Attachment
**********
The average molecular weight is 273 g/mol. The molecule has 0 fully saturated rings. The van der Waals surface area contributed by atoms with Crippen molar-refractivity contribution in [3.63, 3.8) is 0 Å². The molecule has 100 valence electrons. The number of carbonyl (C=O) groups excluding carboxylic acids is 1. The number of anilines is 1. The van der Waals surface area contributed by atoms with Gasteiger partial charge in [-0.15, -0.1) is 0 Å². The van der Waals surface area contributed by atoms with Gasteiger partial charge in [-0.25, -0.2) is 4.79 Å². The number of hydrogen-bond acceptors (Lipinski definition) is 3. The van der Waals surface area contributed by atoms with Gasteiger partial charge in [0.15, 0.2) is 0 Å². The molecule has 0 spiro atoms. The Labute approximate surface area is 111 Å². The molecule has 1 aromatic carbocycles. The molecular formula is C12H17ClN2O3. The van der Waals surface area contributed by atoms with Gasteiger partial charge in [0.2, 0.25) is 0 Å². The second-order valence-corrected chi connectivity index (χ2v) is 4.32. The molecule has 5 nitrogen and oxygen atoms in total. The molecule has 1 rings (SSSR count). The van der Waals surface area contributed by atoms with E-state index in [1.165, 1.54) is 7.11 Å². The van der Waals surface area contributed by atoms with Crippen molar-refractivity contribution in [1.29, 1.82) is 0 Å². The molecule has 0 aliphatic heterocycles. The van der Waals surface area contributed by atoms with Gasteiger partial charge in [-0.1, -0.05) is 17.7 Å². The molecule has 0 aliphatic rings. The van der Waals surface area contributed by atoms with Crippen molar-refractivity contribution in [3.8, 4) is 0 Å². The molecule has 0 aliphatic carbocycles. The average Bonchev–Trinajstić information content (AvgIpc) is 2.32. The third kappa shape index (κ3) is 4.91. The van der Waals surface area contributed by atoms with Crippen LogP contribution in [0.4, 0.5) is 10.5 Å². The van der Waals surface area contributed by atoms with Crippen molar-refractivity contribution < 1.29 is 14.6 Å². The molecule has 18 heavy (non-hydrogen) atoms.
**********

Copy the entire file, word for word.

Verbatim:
The average molecular weight is 273 g/mol. The molecule has 0 fully saturated rings. The van der Waals surface area contributed by atoms with Crippen molar-refractivity contribution in [3.63, 3.8) is 0 Å². The molecule has 100 valence electrons. The number of carbonyl (C=O) groups excluding carboxylic acids is 1. The number of anilines is 1. The van der Waals surface area contributed by atoms with Gasteiger partial charge in [-0.15, -0.1) is 0 Å². The van der Waals surface area contributed by atoms with Gasteiger partial charge in [-0.25, -0.2) is 4.79 Å². The number of hydrogen-bond acceptors (Lipinski definition) is 3. The van der Waals surface area contributed by atoms with Gasteiger partial charge in [0.15, 0.2) is 0 Å². The molecule has 0 spiro atoms. The Labute approximate surface area is 111 Å². The molecule has 1 aromatic carbocycles. The molecular formula is C12H17ClN2O3. The van der Waals surface area contributed by atoms with Gasteiger partial charge in [0.2, 0.25) is 0 Å². The second-order valence-corrected chi connectivity index (χ2v) is 4.32. The molecule has 5 nitrogen and oxygen atoms in total. The molecule has 1 rings (SSSR count). The van der Waals surface area contributed by atoms with E-state index in [1.165, 1.54) is 7.11 Å². The van der Waals surface area contributed by atoms with Crippen molar-refractivity contribution in [1.29, 1.82) is 0 Å². The molecule has 0 aliphatic heterocycles. The van der Waals surface area contributed by atoms with Gasteiger partial charge in [-0.1, -0.05) is 17.7 Å². The molecule has 0 aliphatic rings. The van der Waals surface area contributed by atoms with Crippen molar-refractivity contribution in [3.8, 4) is 0 Å². The molecule has 0 aliphatic carbocycles. The average Bonchev–Trinajstić information content (AvgIpc) is 2.32. The third kappa shape index (κ3) is 4.91. The van der Waals surface area contributed by atoms with Crippen LogP contribution in [0.4, 0.5) is 10.5 Å². The van der Waals surface area contributed by atoms with Crippen molar-refractivity contribution < 1.29 is 14.6 Å². The molecule has 18 heavy (non-hydrogen) atoms.